SOLD OUT! Thanks to all for your support.
Brisaida is one of my favorite weavers from San Juan Colorado, on Oaxaca’s Costa Chica, that stretch of land along the Pacific Coast extending from Puerto Escondido north to Acapulco. We visit her on our Oaxaca Coast Textile Study Tour. She contacted me last week to appeal for help. She has some amazing huipiles and blusas available for sale. I said, sure, I’ll help you! Finding buyers for extraordinary work is the biggest challenge that indigenous weavers face. Most speak only a native language and without Spanish, markets elude them and they depend on middlemen who often pay less than the value of a textile and the work women put into making them.
Whatever sells in the next 10 days, Brisaida will package up and ship to me. This takes about a week to arrive in Taos. I’ll then package up what you choose and mail to you. I’d like to receive all that sells in one bundle to minimize shipping cost. So, please make your selections by April 28. Thank you.
We have 13 amazing pieces to offer you. They are all hand-woven on the back-strap loom, created from naturally dyed cotton. Dyes include Brazilwood, mahogany bark, raw and fermented indigo, guava, iron oxide, and wild marigold. Much of the cotton threads are hand-spun on the malacate (drop spindle) from locally sourced native cotton, grown since pre-Hispanic times. What you are purchasing is a piece of art! In doing so, you support a woman from a small indigenous community who has little opportunity to sell her work. Women here struggle to support their families with cash income when the men in their families are subsistence farmers who have no commercial outlet for their produce — everyone here grows corn, beans, and squash to feed their kin — when men stay! Most have left for employment in larger Mexican cities or risk their lives to go to El Norte with a coyote ($3-4,000 USD cost) to enter the USA as undocumented labor. It’s not an easy life. We have an opportunity to help!
How to Buy: Send an email to email@example.com and tell me the item(s) you want to purchase by number, your email, your mailing address, your phone number, and which payment method you prefer: 1) Zelle bank transfer with no service fee; 2) Venmo or 3) PayPal each with a 3.3% service fee. Please send me your account name or number! I will send you a request for funds and then add on a $14 mailing fee. Happy to combine shipping if you buy more than one piece. These are one-of-a-kind. Note: Thank you for understanding that all sales are final. Please measure carefully.
SOLD. #1. Mahogany and raw indigo. Raw indigo has not been fermented. The leaves are rubbed on the cotton to give us a lovely fresh green color. 42″ long x 28″ wide. $345 plus mailing.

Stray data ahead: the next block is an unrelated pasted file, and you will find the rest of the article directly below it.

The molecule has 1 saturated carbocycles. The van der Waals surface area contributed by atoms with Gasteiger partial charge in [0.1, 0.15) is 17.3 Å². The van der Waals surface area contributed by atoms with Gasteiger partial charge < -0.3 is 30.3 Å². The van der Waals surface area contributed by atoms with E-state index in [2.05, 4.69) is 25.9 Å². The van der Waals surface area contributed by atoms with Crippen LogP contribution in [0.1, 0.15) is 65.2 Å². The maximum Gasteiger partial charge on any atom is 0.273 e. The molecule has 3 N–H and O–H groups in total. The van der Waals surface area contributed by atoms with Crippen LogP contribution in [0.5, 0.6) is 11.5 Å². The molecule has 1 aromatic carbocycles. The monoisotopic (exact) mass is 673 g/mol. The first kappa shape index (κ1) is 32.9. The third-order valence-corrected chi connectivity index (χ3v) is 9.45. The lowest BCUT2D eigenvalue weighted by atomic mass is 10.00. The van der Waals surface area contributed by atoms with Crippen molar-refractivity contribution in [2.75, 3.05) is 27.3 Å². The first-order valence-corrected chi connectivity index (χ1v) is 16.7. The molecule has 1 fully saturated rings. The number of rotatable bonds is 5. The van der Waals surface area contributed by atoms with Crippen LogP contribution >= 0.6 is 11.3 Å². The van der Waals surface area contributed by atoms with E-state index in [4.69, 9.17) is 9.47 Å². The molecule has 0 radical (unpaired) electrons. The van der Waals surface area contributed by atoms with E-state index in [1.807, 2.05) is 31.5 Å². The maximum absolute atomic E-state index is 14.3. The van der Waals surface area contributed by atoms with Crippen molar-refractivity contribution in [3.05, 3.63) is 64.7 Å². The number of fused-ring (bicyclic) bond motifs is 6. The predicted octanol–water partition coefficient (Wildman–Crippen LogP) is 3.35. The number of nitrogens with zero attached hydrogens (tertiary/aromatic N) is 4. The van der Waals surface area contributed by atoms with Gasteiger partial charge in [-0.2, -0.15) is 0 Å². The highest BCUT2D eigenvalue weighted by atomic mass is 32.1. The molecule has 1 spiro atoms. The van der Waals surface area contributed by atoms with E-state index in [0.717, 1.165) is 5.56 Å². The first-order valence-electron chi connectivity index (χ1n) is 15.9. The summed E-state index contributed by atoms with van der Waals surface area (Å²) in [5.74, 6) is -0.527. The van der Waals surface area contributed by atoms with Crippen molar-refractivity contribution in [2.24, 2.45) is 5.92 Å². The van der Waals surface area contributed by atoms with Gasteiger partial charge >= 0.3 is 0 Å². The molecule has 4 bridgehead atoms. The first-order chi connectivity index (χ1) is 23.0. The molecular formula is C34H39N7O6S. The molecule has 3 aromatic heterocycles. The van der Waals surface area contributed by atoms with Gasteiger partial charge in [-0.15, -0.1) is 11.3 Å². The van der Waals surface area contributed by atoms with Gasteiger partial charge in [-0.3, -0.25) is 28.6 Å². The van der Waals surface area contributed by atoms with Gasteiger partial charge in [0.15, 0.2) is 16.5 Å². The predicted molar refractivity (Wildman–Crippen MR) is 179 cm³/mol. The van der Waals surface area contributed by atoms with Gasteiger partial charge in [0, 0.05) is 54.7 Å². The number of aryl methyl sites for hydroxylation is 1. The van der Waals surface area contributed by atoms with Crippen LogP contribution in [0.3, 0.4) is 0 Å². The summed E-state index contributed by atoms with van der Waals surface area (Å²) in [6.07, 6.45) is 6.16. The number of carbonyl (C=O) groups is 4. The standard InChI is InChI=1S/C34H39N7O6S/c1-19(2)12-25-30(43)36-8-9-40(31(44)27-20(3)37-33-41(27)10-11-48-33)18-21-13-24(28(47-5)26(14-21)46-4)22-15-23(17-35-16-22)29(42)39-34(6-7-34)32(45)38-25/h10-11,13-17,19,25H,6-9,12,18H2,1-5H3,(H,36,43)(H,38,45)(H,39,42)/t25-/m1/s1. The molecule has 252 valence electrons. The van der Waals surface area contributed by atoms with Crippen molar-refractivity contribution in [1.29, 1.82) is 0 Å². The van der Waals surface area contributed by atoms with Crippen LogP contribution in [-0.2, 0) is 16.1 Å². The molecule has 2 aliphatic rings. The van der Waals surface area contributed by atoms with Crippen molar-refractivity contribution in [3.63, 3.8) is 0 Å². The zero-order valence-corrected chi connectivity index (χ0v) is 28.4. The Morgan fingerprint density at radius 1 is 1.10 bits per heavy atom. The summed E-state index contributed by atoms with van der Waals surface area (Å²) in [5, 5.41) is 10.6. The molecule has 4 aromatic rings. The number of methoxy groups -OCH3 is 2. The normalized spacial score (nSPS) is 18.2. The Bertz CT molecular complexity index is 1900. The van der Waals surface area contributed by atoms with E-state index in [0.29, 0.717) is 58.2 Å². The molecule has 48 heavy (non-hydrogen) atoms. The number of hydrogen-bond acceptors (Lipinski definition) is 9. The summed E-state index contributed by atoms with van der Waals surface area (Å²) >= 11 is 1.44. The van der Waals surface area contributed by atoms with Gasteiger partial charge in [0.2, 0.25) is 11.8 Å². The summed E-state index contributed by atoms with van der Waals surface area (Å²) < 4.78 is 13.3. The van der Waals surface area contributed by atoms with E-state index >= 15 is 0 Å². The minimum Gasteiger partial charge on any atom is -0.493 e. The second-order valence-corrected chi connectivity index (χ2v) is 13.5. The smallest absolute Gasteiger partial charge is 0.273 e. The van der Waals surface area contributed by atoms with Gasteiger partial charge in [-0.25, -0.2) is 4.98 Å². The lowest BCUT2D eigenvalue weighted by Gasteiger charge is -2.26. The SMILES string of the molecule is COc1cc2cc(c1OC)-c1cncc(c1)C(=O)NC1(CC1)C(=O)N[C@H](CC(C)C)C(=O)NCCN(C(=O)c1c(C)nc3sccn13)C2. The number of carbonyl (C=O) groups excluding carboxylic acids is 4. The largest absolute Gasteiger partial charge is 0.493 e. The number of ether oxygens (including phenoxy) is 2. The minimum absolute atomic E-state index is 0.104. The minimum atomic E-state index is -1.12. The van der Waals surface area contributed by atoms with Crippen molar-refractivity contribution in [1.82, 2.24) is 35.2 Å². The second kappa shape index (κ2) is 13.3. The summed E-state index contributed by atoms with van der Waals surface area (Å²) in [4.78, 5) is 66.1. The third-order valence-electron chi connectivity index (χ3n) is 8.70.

SOLD 2. Rainbow of natural colors with indigo and wild marigold brocade* embellished with hearts. 42″ long x 31″ wide. $345 plus mailing.
SOLD #3. Mahogany bark, guava, iron oxide and Brazilwood. 38″ long x 31″ wide. $345 plus mailing.
SOLD. #4. Pinole seeds and bark with indigo. 43″ long x 30″ wide. $345 plus mailing.
SOLD. #5. Mahogany, indigo, and natural white cotton. 34″ long x 30″ wide. $345 plus mailing.
SOLD. 6. Mahogany, iron oxide, and natural white. 34″ long x 30″ wide. $345 plus mailing.
SOLD. #7 Guava, Brazilwood, and natural white. 35″ long x 28″ wide. $298 plus mailing.
SOLD. #8. Subtle rainbow base cloth with indigo, mahogany, and white brocade. 34″ long x 29″ wide. $298 plus mailing.
SOLD. #9. Raw indigo and multi-color base cloth with multi-colored bordado. 32″ long x 29″ wide. $298 plus mailing.
SOLD. #10. Wild marigold, indigo, and mahogany. 29″ long x 26″ wide. $275 plus mailing.
SOLD. 11. Brazilwood, indigo and natural white. 26″ long x 29″ wide. $255 plus mailing.
SOLD. 12. Rainbow Rayas. 26″ long x 25″ wide. $245 plus mailing.
SOLD. #13. Brazilwood. 30″ long x 25″ wide. $245 plus mailing.
Care Instructions: Hand wash with a mild soap (Fels Naptha or Zote — do not use Woolite) and hang to dry. Press with a warm iron, if desired.
*About the Cloth: The cotton threads may have been grown locally, cleaned, beaten to smooth the fibers, and then hand-spun using the malacate (drop spindle). Weavers also use top quality, fine Omega thread sourced from the last cotton mill in Puebla, Mexico, and then dyed at home with local plants. The designs and patterns embellished in the cloth are made with the brocade (bordado) technique of adding threads into the woven cloth using the supplementary weft technique. These garments are perfect for spring, summer and fall, or layer them over an insulated T-shirt for winter dressing to add color to your life during the dark days. The pieces range from medium weight to gauze weave, giving us cloth that is breathable and luxurious for warm and hot weather.
Meet Brisaida. She is in her 30’s. I’m with her in San Juan Colorado in late January. Yes, she wove what I’m wearing and of course, it’s now part of my collection! Brisaida embodies the heritage of many Mexican women along the coast whose heritage stems from indigenous Mixtec roots mixed with the Afro-Mexican slave experience and their quest for freedom beyond the mines, sugar cane fields of Veracruz, and entrapment.